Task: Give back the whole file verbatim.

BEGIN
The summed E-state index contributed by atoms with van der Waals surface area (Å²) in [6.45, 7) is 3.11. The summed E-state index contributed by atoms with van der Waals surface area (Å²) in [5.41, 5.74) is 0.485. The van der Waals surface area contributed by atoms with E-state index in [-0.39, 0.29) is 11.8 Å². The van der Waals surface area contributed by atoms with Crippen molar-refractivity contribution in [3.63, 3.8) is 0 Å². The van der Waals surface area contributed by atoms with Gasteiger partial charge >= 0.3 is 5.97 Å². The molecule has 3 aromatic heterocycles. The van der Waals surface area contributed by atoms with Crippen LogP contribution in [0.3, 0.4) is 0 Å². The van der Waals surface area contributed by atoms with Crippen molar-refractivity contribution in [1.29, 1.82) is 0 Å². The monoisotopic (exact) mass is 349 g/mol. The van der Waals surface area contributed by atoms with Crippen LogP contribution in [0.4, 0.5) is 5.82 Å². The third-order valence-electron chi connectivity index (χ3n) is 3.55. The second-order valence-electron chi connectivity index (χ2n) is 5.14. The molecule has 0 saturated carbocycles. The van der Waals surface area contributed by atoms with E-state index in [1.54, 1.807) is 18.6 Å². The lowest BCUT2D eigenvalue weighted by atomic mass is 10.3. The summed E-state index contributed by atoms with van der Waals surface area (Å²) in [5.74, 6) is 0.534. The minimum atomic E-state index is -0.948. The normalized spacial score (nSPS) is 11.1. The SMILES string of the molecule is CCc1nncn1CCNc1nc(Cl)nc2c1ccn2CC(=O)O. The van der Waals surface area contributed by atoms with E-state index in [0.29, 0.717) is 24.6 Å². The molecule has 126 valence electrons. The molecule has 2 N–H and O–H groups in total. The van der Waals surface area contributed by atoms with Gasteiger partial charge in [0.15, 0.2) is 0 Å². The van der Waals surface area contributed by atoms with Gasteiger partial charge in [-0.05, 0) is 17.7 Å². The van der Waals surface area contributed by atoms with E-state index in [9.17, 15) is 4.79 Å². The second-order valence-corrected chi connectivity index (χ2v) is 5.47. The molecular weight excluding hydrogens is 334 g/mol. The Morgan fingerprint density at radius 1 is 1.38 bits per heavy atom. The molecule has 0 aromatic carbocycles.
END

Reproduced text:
The summed E-state index contributed by atoms with van der Waals surface area (Å²) in [6.45, 7) is 3.11. The summed E-state index contributed by atoms with van der Waals surface area (Å²) in [5.41, 5.74) is 0.485. The van der Waals surface area contributed by atoms with E-state index in [-0.39, 0.29) is 11.8 Å². The van der Waals surface area contributed by atoms with Crippen molar-refractivity contribution in [3.63, 3.8) is 0 Å². The van der Waals surface area contributed by atoms with Gasteiger partial charge >= 0.3 is 5.97 Å². The molecule has 3 aromatic heterocycles. The van der Waals surface area contributed by atoms with Crippen LogP contribution in [0.3, 0.4) is 0 Å². The van der Waals surface area contributed by atoms with Crippen molar-refractivity contribution in [1.29, 1.82) is 0 Å². The monoisotopic (exact) mass is 349 g/mol. The van der Waals surface area contributed by atoms with Crippen LogP contribution in [0.4, 0.5) is 5.82 Å². The third-order valence-electron chi connectivity index (χ3n) is 3.55. The second-order valence-electron chi connectivity index (χ2n) is 5.14. The molecule has 0 saturated carbocycles. The van der Waals surface area contributed by atoms with E-state index in [1.54, 1.807) is 18.6 Å². The lowest BCUT2D eigenvalue weighted by atomic mass is 10.3. The summed E-state index contributed by atoms with van der Waals surface area (Å²) in [5.74, 6) is 0.534. The minimum atomic E-state index is -0.948. The normalized spacial score (nSPS) is 11.1. The SMILES string of the molecule is CCc1nncn1CCNc1nc(Cl)nc2c1ccn2CC(=O)O. The van der Waals surface area contributed by atoms with E-state index in [0.29, 0.717) is 24.6 Å². The molecule has 126 valence electrons. The molecule has 2 N–H and O–H groups in total. The van der Waals surface area contributed by atoms with Gasteiger partial charge in [0.15, 0.2) is 0 Å². The van der Waals surface area contributed by atoms with Gasteiger partial charge in [-0.05, 0) is 17.7 Å². The van der Waals surface area contributed by atoms with E-state index in [9.17, 15) is 4.79 Å². The second-order valence-corrected chi connectivity index (χ2v) is 5.47. The molecular weight excluding hydrogens is 334 g/mol. The Morgan fingerprint density at radius 1 is 1.38 bits per heavy atom. The molecule has 0 aromatic carbocycles.